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Managing the Impact of the New Overtime Provisions on Your Bottom Line

Updates to the FLSA Take Effect on December 1, 2016

By Jodi Schafer, SPHR, Owner, General Partner, Human Resource Management Services

In May of this year, the Department of Labor (DOL) announced significant changes to the federal wage and hour law that establishes minimum wage, compensable hours and overtime provisions. These updates to the Fair Labor Standards Act (FLSA), the first in more than 12 years, will impact the overtime provisions for white-collar workers most severely. Under the new FLSA language, which takes effect on December 1st of this year, the salary threshold for 'exempt' employees will increase from $455/week ($23,660 annually) to $913/week ($47,476 annually). The Obama administration projects that this change will result in more than 4.2 million workers gaining overtime protections or receiving a raise in their salary to retain their 'exempt' status.

To gauge the potential financial impact of these FLSA updates on your bottom line begin by identifying all current exempt employees making less than $47, 476/year. You can either choose to increase their salary to meet this new threshold by December 1st or reclassify them as nonexempt. For those employees making close to this new dollar amount, an increase could be the easiest route to go. However, raising the pay of this subset of your workforce for reasons not associated with merit or tenure may cause a ripple effect with the rest of your staff. Be prepared for a lot of "that's not fair" and "what about me" discussions.

If the pay increase would be cost prohibitive or would cause too much internal strife, you will be forced to reclassify these employees as nonexempt and they will become eligible for overtime compensation. If you are unsure of how much overtime your at-risk exempt employees are currently working, you should take these next few months to run a few time studies to help gauge the impact to your bottom line.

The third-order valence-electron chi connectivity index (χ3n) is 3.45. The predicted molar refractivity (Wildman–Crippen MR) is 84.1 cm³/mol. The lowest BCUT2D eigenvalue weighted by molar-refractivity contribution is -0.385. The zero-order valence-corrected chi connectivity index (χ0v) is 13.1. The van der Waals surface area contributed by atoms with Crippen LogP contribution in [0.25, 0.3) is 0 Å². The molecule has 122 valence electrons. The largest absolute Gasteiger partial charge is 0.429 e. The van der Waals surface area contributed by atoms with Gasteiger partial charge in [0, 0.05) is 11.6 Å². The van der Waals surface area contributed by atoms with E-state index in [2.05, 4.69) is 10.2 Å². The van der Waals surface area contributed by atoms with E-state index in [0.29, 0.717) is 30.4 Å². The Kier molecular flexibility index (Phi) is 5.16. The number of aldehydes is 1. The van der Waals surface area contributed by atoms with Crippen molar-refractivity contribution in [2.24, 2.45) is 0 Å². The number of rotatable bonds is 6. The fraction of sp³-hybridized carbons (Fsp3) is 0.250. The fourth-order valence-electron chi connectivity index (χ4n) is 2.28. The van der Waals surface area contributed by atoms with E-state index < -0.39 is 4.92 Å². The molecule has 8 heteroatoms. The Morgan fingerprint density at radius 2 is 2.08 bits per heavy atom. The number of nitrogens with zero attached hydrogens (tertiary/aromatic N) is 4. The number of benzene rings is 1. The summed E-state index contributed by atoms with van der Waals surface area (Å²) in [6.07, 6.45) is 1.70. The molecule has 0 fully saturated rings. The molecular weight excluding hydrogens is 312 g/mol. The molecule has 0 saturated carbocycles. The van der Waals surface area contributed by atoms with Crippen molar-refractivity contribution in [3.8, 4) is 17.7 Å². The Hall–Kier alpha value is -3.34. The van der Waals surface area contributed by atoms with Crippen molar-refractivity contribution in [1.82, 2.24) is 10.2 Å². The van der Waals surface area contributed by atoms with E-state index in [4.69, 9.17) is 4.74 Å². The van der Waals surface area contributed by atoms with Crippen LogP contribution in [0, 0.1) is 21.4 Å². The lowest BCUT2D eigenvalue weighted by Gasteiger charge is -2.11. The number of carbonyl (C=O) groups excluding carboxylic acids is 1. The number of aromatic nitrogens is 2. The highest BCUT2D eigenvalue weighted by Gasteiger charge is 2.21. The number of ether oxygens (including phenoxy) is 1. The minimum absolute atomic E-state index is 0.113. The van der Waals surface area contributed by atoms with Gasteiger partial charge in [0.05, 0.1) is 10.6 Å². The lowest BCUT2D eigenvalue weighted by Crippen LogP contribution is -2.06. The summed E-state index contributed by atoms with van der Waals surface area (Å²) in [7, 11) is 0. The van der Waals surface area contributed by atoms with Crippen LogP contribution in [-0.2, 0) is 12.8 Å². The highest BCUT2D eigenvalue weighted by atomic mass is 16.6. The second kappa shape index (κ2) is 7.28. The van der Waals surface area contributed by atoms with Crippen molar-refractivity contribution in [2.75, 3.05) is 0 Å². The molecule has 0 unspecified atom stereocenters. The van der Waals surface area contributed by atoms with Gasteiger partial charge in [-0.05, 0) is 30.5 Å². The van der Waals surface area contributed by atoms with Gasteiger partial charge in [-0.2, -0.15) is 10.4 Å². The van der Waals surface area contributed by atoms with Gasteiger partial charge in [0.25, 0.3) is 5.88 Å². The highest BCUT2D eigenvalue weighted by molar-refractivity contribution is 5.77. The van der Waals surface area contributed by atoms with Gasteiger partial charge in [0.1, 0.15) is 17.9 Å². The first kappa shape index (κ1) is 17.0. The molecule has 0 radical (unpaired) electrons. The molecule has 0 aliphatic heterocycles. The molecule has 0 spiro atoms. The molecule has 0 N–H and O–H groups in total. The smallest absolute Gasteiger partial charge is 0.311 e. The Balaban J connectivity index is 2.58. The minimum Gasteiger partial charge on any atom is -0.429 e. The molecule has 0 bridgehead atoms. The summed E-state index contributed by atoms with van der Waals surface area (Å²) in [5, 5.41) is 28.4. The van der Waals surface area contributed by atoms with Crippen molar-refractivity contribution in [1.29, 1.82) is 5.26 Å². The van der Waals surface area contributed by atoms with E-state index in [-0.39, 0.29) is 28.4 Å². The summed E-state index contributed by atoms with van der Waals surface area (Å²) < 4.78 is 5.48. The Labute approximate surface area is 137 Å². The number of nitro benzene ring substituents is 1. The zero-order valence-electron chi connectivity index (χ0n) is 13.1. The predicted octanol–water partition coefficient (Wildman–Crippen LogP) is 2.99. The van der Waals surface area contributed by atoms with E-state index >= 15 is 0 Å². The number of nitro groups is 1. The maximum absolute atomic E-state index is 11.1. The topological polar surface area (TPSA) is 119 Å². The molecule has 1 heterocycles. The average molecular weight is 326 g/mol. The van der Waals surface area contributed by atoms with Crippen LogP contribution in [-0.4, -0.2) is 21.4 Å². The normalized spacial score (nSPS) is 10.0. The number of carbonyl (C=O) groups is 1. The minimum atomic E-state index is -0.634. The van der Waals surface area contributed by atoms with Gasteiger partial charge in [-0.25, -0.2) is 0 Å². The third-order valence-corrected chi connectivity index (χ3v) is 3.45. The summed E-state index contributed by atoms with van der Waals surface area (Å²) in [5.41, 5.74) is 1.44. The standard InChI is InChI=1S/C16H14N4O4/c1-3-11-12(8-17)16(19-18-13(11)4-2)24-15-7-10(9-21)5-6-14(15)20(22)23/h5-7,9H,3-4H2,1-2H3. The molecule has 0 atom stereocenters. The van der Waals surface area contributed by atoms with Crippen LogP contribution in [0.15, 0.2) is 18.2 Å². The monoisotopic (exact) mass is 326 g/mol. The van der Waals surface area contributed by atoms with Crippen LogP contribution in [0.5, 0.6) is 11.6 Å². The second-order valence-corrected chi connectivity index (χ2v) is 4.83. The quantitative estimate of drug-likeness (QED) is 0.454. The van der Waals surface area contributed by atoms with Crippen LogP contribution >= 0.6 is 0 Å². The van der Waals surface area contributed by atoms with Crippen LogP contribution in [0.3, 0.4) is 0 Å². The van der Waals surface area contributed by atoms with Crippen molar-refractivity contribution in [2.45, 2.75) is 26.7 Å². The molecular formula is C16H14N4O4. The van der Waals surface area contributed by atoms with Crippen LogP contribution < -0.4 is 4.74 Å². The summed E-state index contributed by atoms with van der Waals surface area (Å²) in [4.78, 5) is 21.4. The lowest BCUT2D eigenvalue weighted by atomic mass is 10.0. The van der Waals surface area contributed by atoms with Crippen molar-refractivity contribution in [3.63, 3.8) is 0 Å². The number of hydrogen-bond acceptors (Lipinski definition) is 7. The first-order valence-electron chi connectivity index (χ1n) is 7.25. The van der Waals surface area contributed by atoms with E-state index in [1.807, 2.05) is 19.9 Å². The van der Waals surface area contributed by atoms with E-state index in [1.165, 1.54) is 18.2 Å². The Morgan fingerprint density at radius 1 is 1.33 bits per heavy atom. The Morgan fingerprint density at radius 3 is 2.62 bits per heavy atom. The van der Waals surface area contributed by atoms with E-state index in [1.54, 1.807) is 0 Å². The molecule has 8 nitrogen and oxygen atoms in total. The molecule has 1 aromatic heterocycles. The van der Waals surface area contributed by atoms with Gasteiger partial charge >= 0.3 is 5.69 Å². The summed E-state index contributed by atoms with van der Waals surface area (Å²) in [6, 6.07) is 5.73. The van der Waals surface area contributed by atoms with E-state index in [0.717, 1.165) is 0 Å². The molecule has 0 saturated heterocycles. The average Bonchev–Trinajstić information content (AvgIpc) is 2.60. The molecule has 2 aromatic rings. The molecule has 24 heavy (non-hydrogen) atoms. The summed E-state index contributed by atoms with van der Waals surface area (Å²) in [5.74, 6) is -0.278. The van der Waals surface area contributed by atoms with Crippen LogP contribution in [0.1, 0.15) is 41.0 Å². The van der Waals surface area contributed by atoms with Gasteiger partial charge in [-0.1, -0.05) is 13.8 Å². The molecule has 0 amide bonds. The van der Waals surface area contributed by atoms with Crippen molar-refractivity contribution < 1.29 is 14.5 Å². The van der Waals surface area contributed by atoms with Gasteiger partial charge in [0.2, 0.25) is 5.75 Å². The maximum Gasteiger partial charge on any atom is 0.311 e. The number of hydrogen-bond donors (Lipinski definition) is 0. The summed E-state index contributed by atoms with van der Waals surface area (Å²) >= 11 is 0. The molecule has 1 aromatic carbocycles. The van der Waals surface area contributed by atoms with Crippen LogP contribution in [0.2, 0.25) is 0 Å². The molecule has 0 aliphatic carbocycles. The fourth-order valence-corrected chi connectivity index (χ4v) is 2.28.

If the amount of overtime worked is MINIMAL, you may decide to:

  1. Convert their current salary to an hourly equivalent and pay time and a half for any hours worked over 40, or
  2. Continue to pay your employees their current salary (base pay) rate, but require to submit an exemption report for any hours worked above and beyond 40 so that time a half can be paid for those hours.

If the amount of overtime worked is SIGNIFICANT, you may decide to:

  1. Limit their work hours and potentially hire part-time and/or temporary staff to fill in as needed, or
  2. Reduce other benefits being offered to offset the anticipated increase in payroll expenses, or
  3. Reduce base rates of pay so that when you account for the overtime costs (1.5 x the base rate), the net impact is budget neutral; assuming the reduced base rate doesn't drop employee pay below minimum wage.

Options #4 and #5, while potentially budget neutral, are not a great options for employee morale and retention which means that budgeting for the extra costs associated with increasing salaries, rising overtime costs or the addition of part-time staff needs to start now. The Michigan Lodging and Tourism Association will continue offering various articles, webinars and 'ask the expert' panel discussions over the coming months to help you navigate this significant change.

Find out if you have to comply with the Fair Labor Standards Act (FLSA) >>

 

Posted in: Federal Government News, Hot Topics, News for Practices